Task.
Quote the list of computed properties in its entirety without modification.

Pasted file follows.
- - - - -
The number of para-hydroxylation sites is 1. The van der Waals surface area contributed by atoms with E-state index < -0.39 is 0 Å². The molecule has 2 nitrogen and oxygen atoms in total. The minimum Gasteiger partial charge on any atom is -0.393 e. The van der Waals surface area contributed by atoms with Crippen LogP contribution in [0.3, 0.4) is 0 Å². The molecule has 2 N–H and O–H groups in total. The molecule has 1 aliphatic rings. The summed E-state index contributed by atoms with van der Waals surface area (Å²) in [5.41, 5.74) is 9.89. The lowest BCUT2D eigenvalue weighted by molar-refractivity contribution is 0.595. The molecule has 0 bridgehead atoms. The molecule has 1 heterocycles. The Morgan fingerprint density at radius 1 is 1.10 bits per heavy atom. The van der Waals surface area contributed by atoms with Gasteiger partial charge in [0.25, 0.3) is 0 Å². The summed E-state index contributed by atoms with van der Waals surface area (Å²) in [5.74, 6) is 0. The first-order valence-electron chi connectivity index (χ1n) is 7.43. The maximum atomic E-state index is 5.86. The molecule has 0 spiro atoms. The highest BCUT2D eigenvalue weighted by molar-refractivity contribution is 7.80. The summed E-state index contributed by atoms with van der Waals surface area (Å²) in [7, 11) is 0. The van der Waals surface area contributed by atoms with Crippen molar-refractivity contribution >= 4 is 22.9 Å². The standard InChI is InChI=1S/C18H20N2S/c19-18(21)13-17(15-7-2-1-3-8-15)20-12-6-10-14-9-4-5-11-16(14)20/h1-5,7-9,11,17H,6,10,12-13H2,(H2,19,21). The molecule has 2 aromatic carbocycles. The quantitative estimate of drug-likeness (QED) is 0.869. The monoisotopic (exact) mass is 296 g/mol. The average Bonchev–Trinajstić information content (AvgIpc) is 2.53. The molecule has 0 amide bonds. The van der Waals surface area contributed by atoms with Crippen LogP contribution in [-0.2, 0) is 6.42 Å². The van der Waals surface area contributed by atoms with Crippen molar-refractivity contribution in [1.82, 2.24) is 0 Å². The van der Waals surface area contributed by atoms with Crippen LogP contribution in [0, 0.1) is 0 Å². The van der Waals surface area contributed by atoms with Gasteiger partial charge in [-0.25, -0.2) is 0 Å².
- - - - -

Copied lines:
The number of para-hydroxylation sites is 1. The van der Waals surface area contributed by atoms with E-state index < -0.39 is 0 Å². The molecule has 2 nitrogen and oxygen atoms in total. The minimum Gasteiger partial charge on any atom is -0.393 e. The van der Waals surface area contributed by atoms with Crippen LogP contribution in [0.3, 0.4) is 0 Å². The molecule has 2 N–H and O–H groups in total. The molecule has 1 aliphatic rings. The summed E-state index contributed by atoms with van der Waals surface area (Å²) in [5.41, 5.74) is 9.89. The lowest BCUT2D eigenvalue weighted by molar-refractivity contribution is 0.595. The molecule has 0 bridgehead atoms. The molecule has 1 heterocycles. The Morgan fingerprint density at radius 1 is 1.10 bits per heavy atom. The van der Waals surface area contributed by atoms with Gasteiger partial charge in [0.25, 0.3) is 0 Å². The summed E-state index contributed by atoms with van der Waals surface area (Å²) in [5.74, 6) is 0. The first-order valence-electron chi connectivity index (χ1n) is 7.43. The maximum atomic E-state index is 5.86. The molecule has 0 spiro atoms. The highest BCUT2D eigenvalue weighted by molar-refractivity contribution is 7.80. The summed E-state index contributed by atoms with van der Waals surface area (Å²) in [7, 11) is 0. The van der Waals surface area contributed by atoms with Crippen molar-refractivity contribution >= 4 is 22.9 Å². The standard InChI is InChI=1S/C18H20N2S/c19-18(21)13-17(15-7-2-1-3-8-15)20-12-6-10-14-9-4-5-11-16(14)20/h1-5,7-9,11,17H,6,10,12-13H2,(H2,19,21). The molecule has 2 aromatic carbocycles. The quantitative estimate of drug-likeness (QED) is 0.869. The monoisotopic (exact) mass is 296 g/mol. The average Bonchev–Trinajstić information content (AvgIpc) is 2.53. The molecule has 0 amide bonds. The van der Waals surface area contributed by atoms with Crippen LogP contribution in [-0.2, 0) is 6.42 Å². The van der Waals surface area contributed by atoms with Crippen molar-refractivity contribution in [1.82, 2.24) is 0 Å². The van der Waals surface area contributed by atoms with Crippen LogP contribution in [0, 0.1) is 0 Å². The van der Waals surface area contributed by atoms with Gasteiger partial charge in [-0.25, -0.2) is 0 Å².